Tuesday, April 1 | Chicago, IL @ Bottom Lounge
Wednesday, April 2 | Columbus, OH @ Bernie’s Distillery
Friday, April 4 | Stroudsberg, PA @ Sherman Theater – Living Room
Saturday, April 5 | Atlantic City, NJ @ Atlantic City Beer & Music Fest w/ Less Than Jake
Sunday, April 6 | New York, NY @ Slake
Tuesday, April 8 | Charlotte, NC @ Tremont Music Hall
Wednesday, April 9 | Marietta, GA @ Swayze’s
Saturday, April 12 | Columbia, MO @ Mojo’s
Sunday, April 13 | Denver, CO @ Hi Dive
Tuesday, April 15 | Salt Lake City, UT @ The Woodshed
Wednesday, April 16 | Boise, ID @ The Crux
Thursday, April 17 | Seattle, WA @ The Kraken
Friday, April 18 | Portland, OR @ Alhambra Theatre
Tuesday, April 22 | Los Angeles, CA @ Hotel Cafe (Get Tickets Now!)
Wednesday, April 23 | Tempe, AZ @ 51west
Thursday, June 5 | Chicago, IL @ Bottom Lounge w/ Skinny Lister
Saturday, June 7 | Cincinnati, OH @ Taft Theatre w/ Skinny Lister
Tuesday, June 10 | Charlotte, NC @ Visualite Theatre w/ Skinny Lister
Wednesday, June 11 | Atlanta, GA @ Vinyl w/ Skinny Lister
Sunday, June 15 | Philadelphia, PA @ Theatre Of Living Arts w/ Skinny Lister
Monday, June 16 | Cambridge, MA @ The Middle East w/ Skinny Lister
Tuesday, June 17 | New York, NY @ Knitting factory w/ Skinny Lister
Tuesday, June 24 | Minneapolis, MN @ First Avenue w/ Skinny Lister
*more dates to be announced
More info on Onward Etc:

Gia Reviews: Closely Related Keys at the Lounge Theatre

by Tracey Paleo, Gia On The Move


It is capable of responding to almost limitless varieties of human touch, producing sounds ranging in volume from thunder to a whisper… (~a piano and it’s keys)

There has been death all around and yet life waiting to happen, if only they will let it. Luckily for this family, there is hope.

Julia Dolan (Diarra Kilpatrick) is an up-and-coming corporate attorney whose carefully constructed life begins to crumble when she learns she has a half-sister Neyla (Yvonne Huff) – a Muslim who has fled Iraq.  Young Neyla plays the violin and wants to audition for Julliard.  Their father Charlie (Brent Jennings) is foisting the shocking secret and responsibility of Neyla’s care on his American daughter while opening the door to his newly-found-on-Facebook Iraqi daughter without question.  The truth unfolds uncomfortably and angrily.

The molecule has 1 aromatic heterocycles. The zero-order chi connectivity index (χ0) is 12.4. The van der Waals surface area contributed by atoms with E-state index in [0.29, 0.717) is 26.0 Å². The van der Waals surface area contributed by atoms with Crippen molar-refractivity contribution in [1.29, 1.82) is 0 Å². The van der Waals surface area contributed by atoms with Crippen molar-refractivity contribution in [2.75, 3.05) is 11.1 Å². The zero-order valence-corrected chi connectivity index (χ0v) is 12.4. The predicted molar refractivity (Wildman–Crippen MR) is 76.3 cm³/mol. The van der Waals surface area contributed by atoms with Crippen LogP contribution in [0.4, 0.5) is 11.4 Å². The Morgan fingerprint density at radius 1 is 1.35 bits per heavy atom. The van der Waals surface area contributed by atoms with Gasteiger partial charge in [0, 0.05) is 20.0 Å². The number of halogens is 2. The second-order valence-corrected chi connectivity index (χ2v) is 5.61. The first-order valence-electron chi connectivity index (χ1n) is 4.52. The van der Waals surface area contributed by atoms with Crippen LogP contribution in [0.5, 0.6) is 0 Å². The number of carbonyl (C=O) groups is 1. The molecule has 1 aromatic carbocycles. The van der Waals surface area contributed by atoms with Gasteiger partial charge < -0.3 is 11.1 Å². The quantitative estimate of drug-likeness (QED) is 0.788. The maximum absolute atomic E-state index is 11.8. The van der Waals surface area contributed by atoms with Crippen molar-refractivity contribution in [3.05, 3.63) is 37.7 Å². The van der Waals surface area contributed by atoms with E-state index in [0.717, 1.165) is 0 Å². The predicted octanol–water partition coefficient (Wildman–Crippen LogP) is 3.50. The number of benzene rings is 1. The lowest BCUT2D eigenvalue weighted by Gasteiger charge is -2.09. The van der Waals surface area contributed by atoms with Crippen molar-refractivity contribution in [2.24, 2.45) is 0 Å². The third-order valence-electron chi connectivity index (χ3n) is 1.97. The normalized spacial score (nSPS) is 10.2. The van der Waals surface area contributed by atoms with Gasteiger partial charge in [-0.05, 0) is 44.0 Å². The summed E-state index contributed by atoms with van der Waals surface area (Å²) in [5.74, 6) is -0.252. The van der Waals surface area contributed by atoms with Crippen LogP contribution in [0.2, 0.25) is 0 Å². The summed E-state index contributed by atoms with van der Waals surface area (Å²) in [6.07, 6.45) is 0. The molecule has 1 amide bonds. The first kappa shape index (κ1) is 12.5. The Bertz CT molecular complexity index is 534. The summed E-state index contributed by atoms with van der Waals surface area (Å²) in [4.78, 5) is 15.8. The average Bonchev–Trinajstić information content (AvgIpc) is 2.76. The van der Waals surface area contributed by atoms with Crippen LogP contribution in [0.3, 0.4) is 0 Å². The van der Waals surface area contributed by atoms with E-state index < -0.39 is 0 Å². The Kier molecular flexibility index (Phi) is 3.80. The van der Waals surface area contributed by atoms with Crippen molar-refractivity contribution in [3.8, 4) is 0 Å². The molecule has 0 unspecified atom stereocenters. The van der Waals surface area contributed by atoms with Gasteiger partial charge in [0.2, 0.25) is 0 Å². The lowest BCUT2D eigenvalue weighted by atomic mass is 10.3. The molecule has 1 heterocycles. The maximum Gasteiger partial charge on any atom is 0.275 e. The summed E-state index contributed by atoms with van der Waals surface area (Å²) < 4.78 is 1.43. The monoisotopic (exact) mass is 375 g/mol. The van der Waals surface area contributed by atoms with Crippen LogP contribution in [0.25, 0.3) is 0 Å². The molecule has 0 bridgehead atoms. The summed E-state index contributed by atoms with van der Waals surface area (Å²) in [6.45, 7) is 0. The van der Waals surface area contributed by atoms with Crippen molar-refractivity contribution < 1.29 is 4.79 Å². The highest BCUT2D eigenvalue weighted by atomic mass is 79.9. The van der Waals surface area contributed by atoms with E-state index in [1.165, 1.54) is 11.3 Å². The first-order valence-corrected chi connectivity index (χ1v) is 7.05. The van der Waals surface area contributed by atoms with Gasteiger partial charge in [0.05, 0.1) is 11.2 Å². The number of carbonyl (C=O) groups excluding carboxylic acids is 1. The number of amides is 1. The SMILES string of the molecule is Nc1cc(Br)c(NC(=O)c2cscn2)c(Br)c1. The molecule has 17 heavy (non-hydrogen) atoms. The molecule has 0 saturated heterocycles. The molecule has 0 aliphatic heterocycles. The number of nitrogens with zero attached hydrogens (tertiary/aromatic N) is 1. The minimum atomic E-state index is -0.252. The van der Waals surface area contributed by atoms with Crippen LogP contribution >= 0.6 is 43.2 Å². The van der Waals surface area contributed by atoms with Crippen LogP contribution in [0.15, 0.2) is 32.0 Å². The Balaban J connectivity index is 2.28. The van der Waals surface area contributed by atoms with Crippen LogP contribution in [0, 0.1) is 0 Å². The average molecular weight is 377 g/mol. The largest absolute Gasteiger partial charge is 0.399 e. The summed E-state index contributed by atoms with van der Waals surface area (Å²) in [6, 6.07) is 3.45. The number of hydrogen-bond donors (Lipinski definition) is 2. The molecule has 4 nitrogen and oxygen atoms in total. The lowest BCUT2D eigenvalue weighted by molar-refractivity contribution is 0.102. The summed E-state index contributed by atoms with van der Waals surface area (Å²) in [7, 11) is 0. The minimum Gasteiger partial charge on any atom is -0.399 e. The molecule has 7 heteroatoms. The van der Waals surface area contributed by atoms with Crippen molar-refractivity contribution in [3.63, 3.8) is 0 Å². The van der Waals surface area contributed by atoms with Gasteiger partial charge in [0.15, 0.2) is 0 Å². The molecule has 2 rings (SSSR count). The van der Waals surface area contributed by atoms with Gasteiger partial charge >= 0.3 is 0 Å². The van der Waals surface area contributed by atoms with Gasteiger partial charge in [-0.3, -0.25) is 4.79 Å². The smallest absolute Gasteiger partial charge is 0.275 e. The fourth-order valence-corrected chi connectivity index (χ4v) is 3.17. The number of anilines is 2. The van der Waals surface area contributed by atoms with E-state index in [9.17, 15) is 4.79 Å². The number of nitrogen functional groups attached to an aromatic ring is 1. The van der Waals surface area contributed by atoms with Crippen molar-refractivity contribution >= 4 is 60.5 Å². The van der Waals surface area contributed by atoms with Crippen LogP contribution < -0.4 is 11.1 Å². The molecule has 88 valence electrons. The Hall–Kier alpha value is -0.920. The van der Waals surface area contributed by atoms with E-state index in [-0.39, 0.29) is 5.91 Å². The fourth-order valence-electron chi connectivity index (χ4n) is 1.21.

Closely Related Keys currently a World Premiere at the Lounge Theatre, Hollywood, is supposed to be a story about family conflict and clashing cultures examining the walls we erect in our current climate of racial, religious, moral and political polarization.

In some way it is much more a story about similarities.  The title itself, Closely Related Keys, is actually a musical reference which means,  “To share many common tones.” Indeed, the two sisters in this story are more alike than they realize.  They are both very strong willed young women.  Both are very angry.  Both resentful of their father.  Both hiding a secret relationship.  They are also very loving in ways that surprise themselves. Both have suffered horrific loss — losing their respective mothers to war and terrorism.  This moment is a chance for them to find closure, move on with a new  life, forgive and set themselves free.  It’s a chance to have the family denied them.